The GMC suggested that any prejudice could be dealt with by it simply discarding hundreds of allegations that fell within that criticism – so even if there was a prejudice it had now been remedied.

The Defence argued this missed the point and the spirit of ex parte Bennett: had the GMC properly investigated this matter (as is its duty) and obtained witness statements from some or all of the patients and/or others it is unlikely that many of the allegations it originally sought to prove against Dr X would have been pleaded. This would, inevitably, have impacted on the matters that could or should have been the subject of comment by an expert;

In turn, this could or would have had an impact on what decision the Case Examiners took in respect of the case as a whole and as to whether, in fact, it could have been disposed of in a manner other than a full hearing.  Moreover, it could or would have impacted on what an IOT would have been invited to consider and/or whether any interim order was necessary (as is the requirement) at all.

Put another way, procedural systems and/or safeguards that were supposed to be in place to ‘filter’ or identify such matters had singularly failed.

This was compounded, we submitted, by the fact that the GMC had seemingly chosen to ignore the concerns expressed by the Case Manager at a number of the Pre-Hearing Meetings in respect of the evidence, the detail of the allegations and the complexity involved for any Tribunal.

In this disputed application, the Tribunal found that both limbs of Maxwell had been engaged.

The Tribunal noted, amongst other things, that:

  • The inadequacy of the GMC’s investigation had led directly to Dr X being unable to have a fair hearing. No remedy would enable a Tribunal to obtain evidence from a deceased patient, or one who had moved home without leaving any current address.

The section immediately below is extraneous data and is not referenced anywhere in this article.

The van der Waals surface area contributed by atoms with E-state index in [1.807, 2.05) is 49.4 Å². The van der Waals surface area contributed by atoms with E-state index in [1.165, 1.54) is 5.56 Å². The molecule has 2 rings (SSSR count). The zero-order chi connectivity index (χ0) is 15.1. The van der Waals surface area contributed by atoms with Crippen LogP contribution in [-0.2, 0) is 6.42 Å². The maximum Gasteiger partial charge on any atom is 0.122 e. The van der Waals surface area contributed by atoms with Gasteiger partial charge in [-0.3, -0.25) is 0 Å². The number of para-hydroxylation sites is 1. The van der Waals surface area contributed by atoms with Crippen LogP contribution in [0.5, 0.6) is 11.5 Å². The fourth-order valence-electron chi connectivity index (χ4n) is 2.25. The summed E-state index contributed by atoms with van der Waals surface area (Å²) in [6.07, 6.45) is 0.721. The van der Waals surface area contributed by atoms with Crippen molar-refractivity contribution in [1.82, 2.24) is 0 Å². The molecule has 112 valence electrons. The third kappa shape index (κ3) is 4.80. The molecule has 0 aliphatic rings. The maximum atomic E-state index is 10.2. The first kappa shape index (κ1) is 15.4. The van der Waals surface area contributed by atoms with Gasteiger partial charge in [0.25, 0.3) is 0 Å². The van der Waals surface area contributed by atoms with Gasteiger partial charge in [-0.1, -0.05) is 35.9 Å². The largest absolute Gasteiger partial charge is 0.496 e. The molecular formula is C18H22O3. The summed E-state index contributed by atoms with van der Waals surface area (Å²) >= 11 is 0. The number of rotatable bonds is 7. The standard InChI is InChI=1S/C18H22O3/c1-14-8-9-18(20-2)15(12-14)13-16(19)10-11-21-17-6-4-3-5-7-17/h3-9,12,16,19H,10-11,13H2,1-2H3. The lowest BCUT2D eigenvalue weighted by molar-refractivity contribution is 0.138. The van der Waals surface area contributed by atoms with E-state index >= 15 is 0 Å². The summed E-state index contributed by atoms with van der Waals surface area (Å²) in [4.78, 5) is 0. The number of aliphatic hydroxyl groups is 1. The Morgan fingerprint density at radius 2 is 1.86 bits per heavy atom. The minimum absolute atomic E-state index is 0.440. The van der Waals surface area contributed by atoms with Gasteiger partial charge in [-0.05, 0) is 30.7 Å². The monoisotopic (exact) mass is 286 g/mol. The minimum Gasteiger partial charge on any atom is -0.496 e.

• The ongoing refusal of the GMC to seek the ‘best evidence’, with reliance on one expert report, could give an impression of unfairness.
  • The usual protections which should have been afforded to a doctor subject to a GMC investigation were not implemented.
  • Due to irremediable deficits in the GMC investigation and conduct of this case, it would be impossible for Dr X to be afforded a fair hearing by a substantive Tribunal.
  • The Tribunal considered that a reasonable and well-informed member of the public, aware of all relevant facts, would not be surprised or dismayed by a decision to stay proceedings.

This decision was not appealed either by the GMC or the Professional Standards Authority.

Whilst any article of this size cannot deal with every matter or issue a case brings up, I hope that the above illustrates that individually and cumulatively this case raised issues that were not only of grave concern to the practitioner and his legal representatives but concerns that when brought to the Tribunal’s attention caused it sufficient concern as to invoke its powers via this ‘remedy of last resort.’ [1] 

Whilst the threshold for an abuse of process argument to succeed is rightly high, it can never succeed if it is not deployed.

This article is based on a seminar Marios Lambis gave to ARDL in April 2023.


Marios Lambis KC

[1] Sir Brian Leveson in Crawley [2014] EWCA Crim 1028.